In fact, by which I mean in bone the being of spirit is, that is the only way I feel by way of ideas: visited, alongside, with, inaccessible in part. Cora Diamond has this notion of companionable thinking, a thinking with or alongside something (in her case with “animal life” that is not antagonistic or at variance from human life) that may still be sought as company because its consumption or reproduction lies outside of reasonable bounds. We seem to believe that ideas are much more easily reproduced, made self-identical. Listening to a program this morning where economists were anthropomorphizing the market all over the place, even describing its “psychology,” and spinning prognostications from Ben Bernanke and the Fed Reserve’s recent announcement to stop buying assets, I was struck by how ideas like inflation or cash reserves are for them not companionable figurations/ideas but markers of how their expertise is generative of their realities, the reality they take everyone else’s necessities to be dictated by. As Marx taught me, I do not just believe in a different premise for social reality, but I believe that being social enables me to be visited by ideas from other forms of life, realms of necessity, and tremors in the voices that would declare them.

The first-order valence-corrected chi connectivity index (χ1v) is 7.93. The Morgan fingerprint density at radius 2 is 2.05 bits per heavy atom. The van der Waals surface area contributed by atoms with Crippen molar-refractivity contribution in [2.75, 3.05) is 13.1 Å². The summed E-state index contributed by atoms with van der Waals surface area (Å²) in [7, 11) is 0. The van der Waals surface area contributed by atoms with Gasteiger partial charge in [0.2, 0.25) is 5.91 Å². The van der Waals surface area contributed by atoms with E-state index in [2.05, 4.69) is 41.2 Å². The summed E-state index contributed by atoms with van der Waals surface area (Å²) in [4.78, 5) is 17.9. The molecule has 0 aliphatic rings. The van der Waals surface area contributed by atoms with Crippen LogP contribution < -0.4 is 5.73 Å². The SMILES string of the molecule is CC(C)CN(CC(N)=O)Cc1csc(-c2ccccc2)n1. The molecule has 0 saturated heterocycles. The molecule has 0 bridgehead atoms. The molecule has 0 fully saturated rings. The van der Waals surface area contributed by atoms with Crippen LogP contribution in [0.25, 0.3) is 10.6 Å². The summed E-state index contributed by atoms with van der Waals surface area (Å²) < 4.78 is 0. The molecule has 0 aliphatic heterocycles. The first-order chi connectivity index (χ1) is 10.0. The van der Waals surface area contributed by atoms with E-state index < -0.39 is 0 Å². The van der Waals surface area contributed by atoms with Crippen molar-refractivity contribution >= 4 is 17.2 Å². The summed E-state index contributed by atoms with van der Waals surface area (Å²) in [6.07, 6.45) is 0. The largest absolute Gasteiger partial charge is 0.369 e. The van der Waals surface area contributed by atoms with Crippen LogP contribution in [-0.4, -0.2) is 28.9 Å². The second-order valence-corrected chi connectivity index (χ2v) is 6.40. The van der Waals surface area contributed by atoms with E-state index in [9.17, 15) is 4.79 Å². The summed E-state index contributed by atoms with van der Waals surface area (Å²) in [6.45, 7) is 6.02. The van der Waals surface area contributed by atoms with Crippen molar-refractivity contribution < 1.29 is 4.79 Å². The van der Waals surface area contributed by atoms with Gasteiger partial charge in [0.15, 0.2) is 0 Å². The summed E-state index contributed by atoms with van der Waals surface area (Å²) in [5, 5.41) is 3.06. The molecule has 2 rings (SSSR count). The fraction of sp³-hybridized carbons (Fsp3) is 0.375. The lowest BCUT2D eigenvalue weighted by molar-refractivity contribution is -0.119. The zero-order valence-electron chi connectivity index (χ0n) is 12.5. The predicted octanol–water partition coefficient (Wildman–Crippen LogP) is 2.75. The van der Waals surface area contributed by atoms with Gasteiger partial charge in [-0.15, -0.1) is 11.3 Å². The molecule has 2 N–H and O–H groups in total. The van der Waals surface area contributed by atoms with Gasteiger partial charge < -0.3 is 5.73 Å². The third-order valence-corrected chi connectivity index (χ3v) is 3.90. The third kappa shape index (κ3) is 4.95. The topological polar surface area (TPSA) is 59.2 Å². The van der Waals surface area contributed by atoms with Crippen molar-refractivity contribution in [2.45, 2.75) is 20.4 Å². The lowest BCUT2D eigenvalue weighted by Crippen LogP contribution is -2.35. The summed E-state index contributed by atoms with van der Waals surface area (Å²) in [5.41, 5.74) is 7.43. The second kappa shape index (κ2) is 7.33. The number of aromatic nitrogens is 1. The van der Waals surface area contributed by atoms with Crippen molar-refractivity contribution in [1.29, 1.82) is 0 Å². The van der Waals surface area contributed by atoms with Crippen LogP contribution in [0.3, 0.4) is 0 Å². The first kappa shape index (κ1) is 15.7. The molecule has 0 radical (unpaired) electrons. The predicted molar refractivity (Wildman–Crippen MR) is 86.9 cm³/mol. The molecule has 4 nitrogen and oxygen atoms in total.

Given your gullibility, a quality I think we share, do you ever worry that you (and I) lose (y)our ability, at times, to sort the concretions of the present from the seductions of endless indeterminacy?